Snowdrops

Snowdrops are one of the first flowers to emerge in late winter. Learn more about the origin and care of this popular bulb.
Snowdrops - Articles

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By Iris Wijngaarden - Own work, CC BY-SA 3.0, https://commons.wikimedia.org/w/index.php?curid=2177868

Looking forward to spring? One of the first flowers you may see is the common snowdrop (Galanthus nivalis). The appropriately named snowdrop blooms in much of Pennsylvania in late February or March, often peeking up through a cover of snow.

Snowdrops, which are native to Europe and the Middle East, are very popular in the northern U.S. and have naturalized widely. Also common in Great Britain, visitors can take special tours where the naturalized flowers form impressive carpets of white blooms. There are even snowdrop festivals in Scotland. However, you do not need to travel abroad to attend one of these events. Consider traveling to Dowingtown, Pennsylvania, which has an annual Galanthus Gala.

A member of the Amaryllis family, snowdrops comprise a small genus (Galanthus) with about 20 species. The common snowdrop (Galanthus nivalis) grows only 3-6” tall, with linear leaves. The plants have a single small drooping bell-shaped flower with six white petal-like sepals arranged in two circles. The inner sepals are sometimes marked with green. The giant snowdrop (Galanthus elwesii) looks very similar, merely larger, growing from 14-16” tall.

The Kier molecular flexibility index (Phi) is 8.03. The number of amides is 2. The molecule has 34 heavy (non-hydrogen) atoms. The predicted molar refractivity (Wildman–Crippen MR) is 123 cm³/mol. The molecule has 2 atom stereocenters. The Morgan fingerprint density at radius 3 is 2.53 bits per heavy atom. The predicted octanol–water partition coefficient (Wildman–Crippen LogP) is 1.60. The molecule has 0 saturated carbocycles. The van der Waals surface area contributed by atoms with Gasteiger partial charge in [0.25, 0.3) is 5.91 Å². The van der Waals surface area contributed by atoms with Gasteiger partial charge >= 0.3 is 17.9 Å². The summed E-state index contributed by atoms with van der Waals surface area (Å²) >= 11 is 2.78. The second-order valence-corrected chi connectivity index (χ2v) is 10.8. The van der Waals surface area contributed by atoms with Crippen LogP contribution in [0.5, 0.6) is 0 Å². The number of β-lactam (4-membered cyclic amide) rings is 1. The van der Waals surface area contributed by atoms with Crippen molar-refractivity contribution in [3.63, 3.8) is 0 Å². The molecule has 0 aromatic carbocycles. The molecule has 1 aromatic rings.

Snowdrops prefer part shade to full sun, and benefit from a rich humus soil with good drainage. However, they will tolerate a variety of soils. Plant the bulbs in the fall about 2-3” deep. Snowdrops need a cold period, known as stratification, in order to bloom. Temperatures need to go below 20°, so you won’t see this plant growing in southern gardens. Nor will you see them in the far north, as they will not survive temperatures below minus 30°.

Snowdrops provide charm and a promise of spring in woodland settings and rock gardens alike. They may be planted under deciduous trees, as they will bloom and die back before the trees leaf out. Pretty planted in drifts of up to 25 bulbs, they will spread over time. To speed up propagation, one can carefully dig and divide them soon after they are done blooming.

Snowdrops have no serious insect or disease problems and are deer resistant. However, there is a caution for pets and children: the plants are poisonous if ingested. Some gardeners also report skin irritation and recommend gloves when handling.

So, plant snowdrops and look forward to seeing these beauties early every year. They are such a joy to see after a long gray winter.

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